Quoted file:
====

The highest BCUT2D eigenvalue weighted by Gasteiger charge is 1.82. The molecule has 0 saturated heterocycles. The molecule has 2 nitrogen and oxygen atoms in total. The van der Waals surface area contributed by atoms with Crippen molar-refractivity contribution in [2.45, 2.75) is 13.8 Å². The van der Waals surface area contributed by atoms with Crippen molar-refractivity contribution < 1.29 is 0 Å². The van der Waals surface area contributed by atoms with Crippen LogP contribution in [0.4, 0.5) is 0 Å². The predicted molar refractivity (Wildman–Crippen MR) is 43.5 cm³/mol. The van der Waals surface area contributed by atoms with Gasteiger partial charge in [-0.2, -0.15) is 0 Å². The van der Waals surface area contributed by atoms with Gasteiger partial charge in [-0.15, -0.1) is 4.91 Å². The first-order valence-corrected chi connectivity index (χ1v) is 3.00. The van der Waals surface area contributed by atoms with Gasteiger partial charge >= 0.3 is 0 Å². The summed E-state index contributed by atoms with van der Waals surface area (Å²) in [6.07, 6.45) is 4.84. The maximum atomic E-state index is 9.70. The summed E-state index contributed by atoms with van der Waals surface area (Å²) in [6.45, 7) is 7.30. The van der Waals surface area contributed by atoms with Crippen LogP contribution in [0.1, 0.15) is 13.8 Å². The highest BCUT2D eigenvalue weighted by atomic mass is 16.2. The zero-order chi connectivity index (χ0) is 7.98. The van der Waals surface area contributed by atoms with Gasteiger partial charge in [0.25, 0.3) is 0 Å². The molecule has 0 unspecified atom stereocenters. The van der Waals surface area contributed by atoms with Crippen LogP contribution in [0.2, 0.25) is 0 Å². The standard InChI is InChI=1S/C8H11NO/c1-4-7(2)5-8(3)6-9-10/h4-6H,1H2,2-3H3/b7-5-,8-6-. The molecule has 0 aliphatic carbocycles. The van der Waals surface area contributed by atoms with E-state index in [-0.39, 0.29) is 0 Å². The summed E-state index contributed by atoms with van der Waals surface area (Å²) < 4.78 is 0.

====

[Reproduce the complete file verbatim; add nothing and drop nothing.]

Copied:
The highest BCUT2D eigenvalue weighted by Gasteiger charge is 1.82. The molecule has 0 saturated heterocycles. The molecule has 2 nitrogen and oxygen atoms in total. The van der Waals surface area contributed by atoms with Crippen molar-refractivity contribution in [2.45, 2.75) is 13.8 Å². The van der Waals surface area contributed by atoms with Crippen molar-refractivity contribution < 1.29 is 0 Å². The van der Waals surface area contributed by atoms with Crippen LogP contribution in [0.4, 0.5) is 0 Å². The predicted molar refractivity (Wildman–Crippen MR) is 43.5 cm³/mol. The van der Waals surface area contributed by atoms with Gasteiger partial charge in [-0.2, -0.15) is 0 Å². The van der Waals surface area contributed by atoms with Gasteiger partial charge in [-0.15, -0.1) is 4.91 Å². The first-order valence-corrected chi connectivity index (χ1v) is 3.00. The van der Waals surface area contributed by atoms with Gasteiger partial charge >= 0.3 is 0 Å². The summed E-state index contributed by atoms with van der Waals surface area (Å²) in [6.07, 6.45) is 4.84. The maximum atomic E-state index is 9.70. The summed E-state index contributed by atoms with van der Waals surface area (Å²) in [6.45, 7) is 7.30. The van der Waals surface area contributed by atoms with Crippen LogP contribution in [0.1, 0.15) is 13.8 Å². The highest BCUT2D eigenvalue weighted by atomic mass is 16.2. The zero-order chi connectivity index (χ0) is 7.98. The van der Waals surface area contributed by atoms with Gasteiger partial charge in [0.25, 0.3) is 0 Å². The molecule has 0 unspecified atom stereocenters. The van der Waals surface area contributed by atoms with Crippen LogP contribution in [0.2, 0.25) is 0 Å². The standard InChI is InChI=1S/C8H11NO/c1-4-7(2)5-8(3)6-9-10/h4-6H,1H2,2-3H3/b7-5-,8-6-. The molecule has 0 aliphatic carbocycles. The van der Waals surface area contributed by atoms with E-state index in [-0.39, 0.29) is 0 Å². The summed E-state index contributed by atoms with van der Waals surface area (Å²) < 4.78 is 0.